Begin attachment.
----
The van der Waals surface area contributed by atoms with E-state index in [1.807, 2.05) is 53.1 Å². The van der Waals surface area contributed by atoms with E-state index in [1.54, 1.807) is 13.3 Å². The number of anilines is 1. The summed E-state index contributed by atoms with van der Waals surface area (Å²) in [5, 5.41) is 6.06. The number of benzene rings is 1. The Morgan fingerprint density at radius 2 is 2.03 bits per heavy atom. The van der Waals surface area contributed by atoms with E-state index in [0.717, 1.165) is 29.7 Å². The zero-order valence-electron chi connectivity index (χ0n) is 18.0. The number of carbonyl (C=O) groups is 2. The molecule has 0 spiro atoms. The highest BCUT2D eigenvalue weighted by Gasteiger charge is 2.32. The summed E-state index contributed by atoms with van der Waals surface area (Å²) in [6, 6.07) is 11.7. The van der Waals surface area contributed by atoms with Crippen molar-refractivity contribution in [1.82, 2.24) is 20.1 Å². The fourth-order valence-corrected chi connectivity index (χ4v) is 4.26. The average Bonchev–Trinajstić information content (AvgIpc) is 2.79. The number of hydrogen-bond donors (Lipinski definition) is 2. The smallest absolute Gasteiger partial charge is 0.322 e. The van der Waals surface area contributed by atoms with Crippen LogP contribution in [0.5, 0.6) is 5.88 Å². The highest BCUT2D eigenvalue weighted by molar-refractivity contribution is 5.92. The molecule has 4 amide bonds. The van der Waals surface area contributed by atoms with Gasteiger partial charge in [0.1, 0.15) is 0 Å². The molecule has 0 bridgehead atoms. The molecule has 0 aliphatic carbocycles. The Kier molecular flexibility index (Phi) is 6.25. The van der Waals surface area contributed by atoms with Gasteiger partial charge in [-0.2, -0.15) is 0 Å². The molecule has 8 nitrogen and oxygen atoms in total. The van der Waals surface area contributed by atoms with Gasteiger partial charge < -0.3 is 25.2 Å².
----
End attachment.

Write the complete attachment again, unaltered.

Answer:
The van der Waals surface area contributed by atoms with E-state index in [1.807, 2.05) is 53.1 Å². The van der Waals surface area contributed by atoms with E-state index in [1.54, 1.807) is 13.3 Å². The number of anilines is 1. The summed E-state index contributed by atoms with van der Waals surface area (Å²) in [5, 5.41) is 6.06. The number of benzene rings is 1. The Morgan fingerprint density at radius 2 is 2.03 bits per heavy atom. The van der Waals surface area contributed by atoms with E-state index in [0.717, 1.165) is 29.7 Å². The zero-order valence-electron chi connectivity index (χ0n) is 18.0. The number of carbonyl (C=O) groups is 2. The molecule has 0 spiro atoms. The highest BCUT2D eigenvalue weighted by Gasteiger charge is 2.32. The summed E-state index contributed by atoms with van der Waals surface area (Å²) in [6, 6.07) is 11.7. The van der Waals surface area contributed by atoms with Crippen molar-refractivity contribution in [1.82, 2.24) is 20.1 Å². The fourth-order valence-corrected chi connectivity index (χ4v) is 4.26. The average Bonchev–Trinajstić information content (AvgIpc) is 2.79. The number of hydrogen-bond donors (Lipinski definition) is 2. The smallest absolute Gasteiger partial charge is 0.322 e. The van der Waals surface area contributed by atoms with Crippen LogP contribution in [0.5, 0.6) is 5.88 Å². The highest BCUT2D eigenvalue weighted by molar-refractivity contribution is 5.92. The molecule has 4 amide bonds. The van der Waals surface area contributed by atoms with Gasteiger partial charge in [0.1, 0.15) is 0 Å². The molecule has 0 bridgehead atoms. The molecule has 0 aliphatic carbocycles. The Kier molecular flexibility index (Phi) is 6.25. The van der Waals surface area contributed by atoms with Gasteiger partial charge in [-0.2, -0.15) is 0 Å². The molecule has 8 nitrogen and oxygen atoms in total. The van der Waals surface area contributed by atoms with Gasteiger partial charge < -0.3 is 25.2 Å².